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October 23, 2018

Speech – The Union’s 7th President’s Centennial Dinner

Your Imperial Highness, Your Royal Highness, Your Excellencies, Honourable Ministers, Ambassadors, benefactors and friends…

Thank you for joining us tonight in this beautiful and auspicious place for the 2018 Centennial Dinner.

I am so pleased that The Netherlands is hosting this year’s Union World Conference. I want to say a special thank you to our partner KNCV. KNCV is such a vital institution, and they have been a close partner of The Union’s for almost a century. So I want to thank Kitty and her team for their leadership, and for the work they have done in support of this year’s World Conference.

It has been a long time since the World Conference met here in The Netherlands. The first time was in 1932. As we know from history, that was a very tumultuous year for many countries in the world.

That year the stock market reached its lowest point of the Great Depression. There was famine in the Soviet Union. Fascism was taking over governments in Europe. Adolf Hitler was rising to power in Germany.

These were the events unfolding across Europe when delegates from twenty-eight countries came together here in The Netherlands, in Amsterdam, for the eighth conference of the International Union Against Tuberculosis.

The proceedings from that Amsterdam conference show how the people of The Union saw it as their duty to shine a bright light, even during the darkest times.

I want to share an excerpt from those conference proceedings that stands out to me. I believe it shows that among scientific organizations, The Union has always been unique.

The record reads: “Now, in 1932, it is The Union’s work to unify all spiritual energies from across the world, to use that cooperation in order to build on what previous scientists have done, to expand science’s domain and knowledge of tuberculosis.”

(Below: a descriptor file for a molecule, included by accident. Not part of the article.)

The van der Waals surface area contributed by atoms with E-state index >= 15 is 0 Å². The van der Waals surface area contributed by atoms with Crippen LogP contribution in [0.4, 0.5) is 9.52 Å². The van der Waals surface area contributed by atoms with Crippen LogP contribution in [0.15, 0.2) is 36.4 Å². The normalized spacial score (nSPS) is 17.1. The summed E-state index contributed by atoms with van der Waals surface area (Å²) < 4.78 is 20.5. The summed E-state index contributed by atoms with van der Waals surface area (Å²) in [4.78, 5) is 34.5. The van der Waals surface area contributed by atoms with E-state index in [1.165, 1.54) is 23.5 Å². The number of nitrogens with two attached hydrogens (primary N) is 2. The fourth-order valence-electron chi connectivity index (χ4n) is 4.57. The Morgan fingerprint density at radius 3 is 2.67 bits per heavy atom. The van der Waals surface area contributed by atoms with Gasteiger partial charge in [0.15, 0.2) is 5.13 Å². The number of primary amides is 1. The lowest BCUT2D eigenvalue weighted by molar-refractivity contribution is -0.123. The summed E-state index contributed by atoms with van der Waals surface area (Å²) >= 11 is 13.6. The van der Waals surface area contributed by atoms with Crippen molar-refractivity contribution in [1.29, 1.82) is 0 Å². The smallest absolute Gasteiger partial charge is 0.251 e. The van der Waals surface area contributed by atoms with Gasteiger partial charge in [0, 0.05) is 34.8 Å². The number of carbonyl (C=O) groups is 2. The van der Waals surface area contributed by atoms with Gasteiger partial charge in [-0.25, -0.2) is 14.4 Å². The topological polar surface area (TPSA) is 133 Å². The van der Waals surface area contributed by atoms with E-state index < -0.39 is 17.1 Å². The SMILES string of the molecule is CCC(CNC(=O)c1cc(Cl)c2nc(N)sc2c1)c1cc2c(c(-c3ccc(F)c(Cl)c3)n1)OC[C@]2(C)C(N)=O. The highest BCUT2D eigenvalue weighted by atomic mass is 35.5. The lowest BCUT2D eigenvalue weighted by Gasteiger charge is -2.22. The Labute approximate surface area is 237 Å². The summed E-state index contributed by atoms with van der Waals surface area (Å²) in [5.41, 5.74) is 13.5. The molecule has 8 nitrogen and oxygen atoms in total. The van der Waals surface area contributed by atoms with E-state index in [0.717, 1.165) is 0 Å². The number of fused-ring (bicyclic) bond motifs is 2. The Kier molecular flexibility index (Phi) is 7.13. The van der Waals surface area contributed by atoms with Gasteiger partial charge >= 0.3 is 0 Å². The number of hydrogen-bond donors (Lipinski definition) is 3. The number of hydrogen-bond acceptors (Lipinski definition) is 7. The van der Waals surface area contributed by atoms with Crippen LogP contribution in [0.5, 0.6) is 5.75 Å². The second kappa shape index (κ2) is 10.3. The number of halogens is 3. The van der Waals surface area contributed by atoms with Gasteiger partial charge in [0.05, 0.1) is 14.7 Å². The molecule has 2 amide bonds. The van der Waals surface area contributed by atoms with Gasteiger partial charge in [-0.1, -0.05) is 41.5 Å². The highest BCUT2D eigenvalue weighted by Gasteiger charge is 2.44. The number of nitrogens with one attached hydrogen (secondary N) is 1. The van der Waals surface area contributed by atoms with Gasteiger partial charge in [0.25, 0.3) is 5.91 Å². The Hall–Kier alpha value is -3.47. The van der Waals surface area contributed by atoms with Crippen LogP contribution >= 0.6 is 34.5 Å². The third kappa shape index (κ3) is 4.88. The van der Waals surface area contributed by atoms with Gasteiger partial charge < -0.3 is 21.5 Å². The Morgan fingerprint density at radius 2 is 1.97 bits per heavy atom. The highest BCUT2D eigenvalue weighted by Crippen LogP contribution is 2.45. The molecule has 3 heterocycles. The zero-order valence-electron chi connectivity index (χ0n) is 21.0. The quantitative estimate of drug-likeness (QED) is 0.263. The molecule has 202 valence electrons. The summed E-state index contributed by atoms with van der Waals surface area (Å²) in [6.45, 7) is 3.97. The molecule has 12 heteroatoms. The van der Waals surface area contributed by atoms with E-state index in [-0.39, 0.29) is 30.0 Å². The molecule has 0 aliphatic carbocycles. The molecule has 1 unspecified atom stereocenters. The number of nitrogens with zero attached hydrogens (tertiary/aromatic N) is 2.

Think about the message they were sending: It is The Union’s work to unify all spiritual energies from across the world…to USE that cooperation to build on what previous scientists have done.

This is not a normal thing you hear from a scientific organization.

And I think it shows us something very important and very special about The Union.

Since our earliest days, The Union has used science to pursue a larger endeavor, which is to unite people in a holistic mission to end TB and other diseases that harm our communities and cause so much suffering in our world.

For us, science has always been—and science will always be—a light that illuminates a path out of that suffering and helps people to fulfill their whole human potential.

As executive director, I’m privileged to see the people of The Union doing exactly this work every day.

The Union is not just conducting world-class scientific research—we are turning the knowledge we gain into solutions for the most urgent health challenges people are facing today. Our staff and our members are implementing those solutions in some of the most challenging environments in the world.

Many are working within communities most impacted by TB and lung disease—including The Union’s twenty-four thousand community health workers who are serving in India, Zimbabwe, Uganda, the Democratic Republic of Congo and other countries.

I’m so proud of the diversity, the dedication, and the enthusiasm of the people who make up The Union.

They are continuing in the spirit of those delegates who gathered here in 1932, standing on the foundation of science, and uniting people in a worldwide mission against TB and other deadly and disabling conditions.

I also want to tell you all how grateful I am to you. Our greatest supporters are here in this room tonight. You stand with us. You partner with us. The Union would not be the leader it is today without you.

My request is that you continue standing with us, because we are in a critical moment.

As you’ll hear during the conference this week, TB has risen to the attention of world leaders. Just a few weeks ago, at the UN General Assembly, virtually all of the world’s countries came together and made a dramatic pledge to end the TB epidemic.

This has never happened before. With that pledge, TB has now risen to a higher place on the global political agenda than we have ever seen in our lifetimes.

This is a huge opportunity, and I know it’s one that we will seize together. Again, I thank you on behalf of The Union for your incredible support. 

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